A Chinese friend of mine told the story of how he decided to get out of China.  During the reign of Mao Zedong (Mao Tse Tung), intelligence was not favored, probably because all the thinking people resisted the totalitarian regime.  The "intelligentsia" were made to work in the farms, the factories, or the coal mines so that they would come to appreciate "the people."  My friend was assigned to a coal mine.  One day a coal car accidentally dumped a load of coal on him, and as he frantically dug himself out, he promised himself that he would get out of China at the first opportunity.  As he told his powerful story, all of us who were listening realized on some level that this man had made a decision at the level of Soul.  He did get out of China, and I met him at the University of Minnesota, where he was teaching linguistics.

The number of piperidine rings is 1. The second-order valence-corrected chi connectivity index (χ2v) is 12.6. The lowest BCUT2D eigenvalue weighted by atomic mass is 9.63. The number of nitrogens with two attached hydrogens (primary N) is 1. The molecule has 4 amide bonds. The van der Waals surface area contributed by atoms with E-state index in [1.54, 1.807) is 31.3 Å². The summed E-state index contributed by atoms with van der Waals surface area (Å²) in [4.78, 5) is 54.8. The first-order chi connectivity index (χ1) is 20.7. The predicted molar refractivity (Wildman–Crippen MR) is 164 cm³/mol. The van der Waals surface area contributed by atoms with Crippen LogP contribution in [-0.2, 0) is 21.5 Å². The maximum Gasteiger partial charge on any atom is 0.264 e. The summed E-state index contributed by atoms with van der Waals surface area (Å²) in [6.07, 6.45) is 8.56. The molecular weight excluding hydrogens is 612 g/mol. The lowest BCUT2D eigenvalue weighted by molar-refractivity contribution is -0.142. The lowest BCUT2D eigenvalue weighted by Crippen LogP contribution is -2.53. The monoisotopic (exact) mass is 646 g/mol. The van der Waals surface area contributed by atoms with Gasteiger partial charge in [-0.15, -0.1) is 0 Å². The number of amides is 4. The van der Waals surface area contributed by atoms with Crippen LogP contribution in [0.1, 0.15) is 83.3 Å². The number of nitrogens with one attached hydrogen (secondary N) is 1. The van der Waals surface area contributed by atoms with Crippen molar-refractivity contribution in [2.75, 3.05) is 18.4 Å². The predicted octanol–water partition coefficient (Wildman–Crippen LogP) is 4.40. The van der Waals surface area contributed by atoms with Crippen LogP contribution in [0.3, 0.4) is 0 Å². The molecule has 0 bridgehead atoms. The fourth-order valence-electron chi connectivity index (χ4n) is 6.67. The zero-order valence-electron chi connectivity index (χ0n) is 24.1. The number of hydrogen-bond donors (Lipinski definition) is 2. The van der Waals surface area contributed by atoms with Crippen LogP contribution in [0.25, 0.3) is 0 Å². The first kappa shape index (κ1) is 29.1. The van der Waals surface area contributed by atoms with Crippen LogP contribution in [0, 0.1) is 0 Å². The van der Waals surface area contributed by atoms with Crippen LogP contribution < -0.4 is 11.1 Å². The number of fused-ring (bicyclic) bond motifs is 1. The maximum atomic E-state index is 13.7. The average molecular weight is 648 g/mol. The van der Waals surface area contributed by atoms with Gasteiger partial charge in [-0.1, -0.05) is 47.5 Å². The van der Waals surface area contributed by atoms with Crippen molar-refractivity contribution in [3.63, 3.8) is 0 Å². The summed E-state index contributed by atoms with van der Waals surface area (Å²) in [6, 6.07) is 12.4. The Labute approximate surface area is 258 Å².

Kosednar says that this kind of decision, at the Soul level, invokes a state of grace, where a higher law takes over, and the universe begins to cooperate with us in our endeavors.  This is often the point at which we ask for assistance from a Higher Power. 

To recap, it's important to focus on our desired outcome, rather than on what we wish to avoid.  It's important to do something rather than "trying" to do it.  It's important to avoid forcing outcomes according to our expectations.  Instead, we should be open to unexpected outcomes that may be much more desirable.  We should expect problems and rise to meet them, knowing that they are only temporary obstacles.  And we should relax, knowing that all is well, and that our efforts at making changes will eventually have some effect.  :-)


lorena johnson said...

Absolutey correct. The harder you chase after something the faster it runs from you. <3

Yolis said...

Do you know from with OSHO book is that quote? Thankyou